Skip to main content

Mobile GeForce GTX Graphics: Model Inflation Gone Awry

At Least Two Steps Too Far

Naming inflation is usually nothing more than an annoyance for those in the know. Our criticism of former examples, such as the 9600 XT-based Mobility 9700, is tempered by the understanding that the desktop part, though only slightly faster, wasn’t suitable for a notebook’s heat and power requirements. Nevertheless, this practice has seemingly spun out of control.

Even when this has happened on the desktop (remember back to when G92 transitioned from the 8800/9800 series to the GTS 250?) it drew only minor quibble, since the model number 250 didn’t imply parity to existing parts. But if renaming the GTX 8800 to GTS 250 after little more than a die shrink and clock increase went half a step beyond what most enthusiasts wanted to see, underclocking the same so-called GTS 250 part below desktop GeForce 8800 GTS 512-levels and raising its model number to that of last summer’s flagship is at least two steps—if not a giant leap—too far. Notebook buyers expecting the very best of last-year’s desktop performance from this year’s mobile parts will be stunned to find that their products don’t even live up to the specifications of 2007’s upper-mainstream graphics processor.

It’s a big difference. It’s the difference between being completely playable at a large-screen notebook’s native 1920x1200 resolution and not being at all playable even after dropping to a mid-market 1680x1050 setting. To put it in perspective, we made two handy charts that compare all resolutions for the average of tested games. Let’s consider the less-demanding tests first.

At our lower test settings, the GeForce GTX 280M is barely playable on average at 1280x1024. The notebook’s integrated panel did not support a similarly-demanding 1440x900 wide-screen resolution, so players must tolerate either a stretched image or reduced image size in addition to the grainier image, or make a big sacrifice in rendering quality.

Turning up the visual quality even more results in a mobile graphics machine that isn’t even playable at 1280x1024.

A performance loss of 40% compared to its namesake GeForce GTX 280 isn’t quite as bad as we expected for the GTX 280M, but it’s still enough to ruin the experience.

In spite of all our naming complaints, today’s notebook comparison proves the GeForce GTX 280M is indeed a top-performer as far as notebooks go. But being the fastest notebook gamer at a LAN full of desktops would be kind of like being the fattest fly in a jungle filled with frogs and spiders. The easiest point to take away from this is that if you really want a mobile gaming experience, you’re probably going to need a portable desktop.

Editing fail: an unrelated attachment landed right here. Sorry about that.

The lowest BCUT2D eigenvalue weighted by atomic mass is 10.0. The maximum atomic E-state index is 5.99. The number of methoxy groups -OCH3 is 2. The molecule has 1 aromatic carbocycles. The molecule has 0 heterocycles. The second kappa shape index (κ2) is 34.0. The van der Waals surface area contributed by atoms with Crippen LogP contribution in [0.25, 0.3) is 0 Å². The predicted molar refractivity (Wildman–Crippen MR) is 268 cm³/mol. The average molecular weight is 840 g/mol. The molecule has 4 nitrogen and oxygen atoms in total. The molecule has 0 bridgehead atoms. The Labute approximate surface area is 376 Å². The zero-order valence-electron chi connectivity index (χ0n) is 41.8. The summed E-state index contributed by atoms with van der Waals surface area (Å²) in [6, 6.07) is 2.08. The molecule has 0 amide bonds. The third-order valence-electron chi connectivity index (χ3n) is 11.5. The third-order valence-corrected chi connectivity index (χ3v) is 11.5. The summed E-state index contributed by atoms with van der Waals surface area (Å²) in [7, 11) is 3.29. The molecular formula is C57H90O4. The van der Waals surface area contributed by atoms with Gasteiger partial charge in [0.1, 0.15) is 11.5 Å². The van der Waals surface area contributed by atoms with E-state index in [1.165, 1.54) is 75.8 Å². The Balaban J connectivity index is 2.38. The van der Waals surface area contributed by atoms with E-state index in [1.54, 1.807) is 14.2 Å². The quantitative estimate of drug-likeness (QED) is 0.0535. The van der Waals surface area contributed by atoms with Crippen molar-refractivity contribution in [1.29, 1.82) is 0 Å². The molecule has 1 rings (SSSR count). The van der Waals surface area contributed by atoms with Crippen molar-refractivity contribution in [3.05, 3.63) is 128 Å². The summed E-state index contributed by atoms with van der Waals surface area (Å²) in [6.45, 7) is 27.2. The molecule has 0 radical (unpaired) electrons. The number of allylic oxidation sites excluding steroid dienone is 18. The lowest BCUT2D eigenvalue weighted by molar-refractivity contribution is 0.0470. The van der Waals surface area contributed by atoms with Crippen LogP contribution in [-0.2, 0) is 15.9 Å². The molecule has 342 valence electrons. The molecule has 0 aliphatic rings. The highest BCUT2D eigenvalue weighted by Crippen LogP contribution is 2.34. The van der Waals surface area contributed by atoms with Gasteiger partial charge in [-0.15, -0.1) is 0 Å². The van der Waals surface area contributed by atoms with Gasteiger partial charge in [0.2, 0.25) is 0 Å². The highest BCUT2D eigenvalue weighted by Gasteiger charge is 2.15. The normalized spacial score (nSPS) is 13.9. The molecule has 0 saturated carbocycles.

There’s really no excuse for Nvidia’s naming strategy here. It’s not like the company couldn’t have used the title GTS 250M for its mobile version and applied even lower model numbers to less-powerful models. But Nvidia is playing a game of relativity, we suppose. Just having a mobile GPU capable of beating the competitor's desktop-derived notebook solution is license enough to name its product as if it also came from its namesake's DNA.

Thomas Soderstrom
Thomas Soderstrom is a Senior Staff Editor at Tom's Hardware US. He tests and reviews cases, cooling, memory and motherboards.
  • tacoslave
    and here i thought they were going to name it the gts 250m, but 280m? thats just low
    Reply
  • amdfangirl
    Well... how long would a lappie last with power draws of the desktop GTX versions?
    Reply
  • IzzyCraft
    Probably not more then 30 mins :) But that's not the point.
    Reply
  • Crashman
    IzzyCraftProbably not more then 30 mins But that's not the point.
    Actually, if you look at the notebook it's in...you could probably cool at least a GTX 275 with same-sized sinks if you had a lower power CPU.
    Reply
  • Sharft6
    :o i never noticed this before although I've never had a laptop before. maybe this article could stoke up the the big boys in the gfx department to rethink their naming schemes :)
    Reply
  • apache_lives
    will these parts crash and burn like every other previous nvidia product released for laptop over the last 2 years?
    Reply
  • amdfangirl
    Well, the laptop maker could always try putting in a normal Geforce card...
    Reply
  • lemonade4
    Down with naming inflation!! (excellent article btw)
    Reply
  • Crashman
    9476634 said:
    Well, the laptop maker could always try putting in a normal Geforce card...

    It would be hard, but when nVidia makes a card using the same specs as the GTS 250...except lower clock speeds...it could at least call the thing a GTS 250M.

    Then again, both it an the GTS 250 are actually die-shrunk, underclocked 8800 GTS 512s...with twice the memory.
    Reply
  • falchard
    I think the die on the GTX 260+ is just too large to shrink down to be cool enough and power hungryless enough to put in a laptop.
    Reply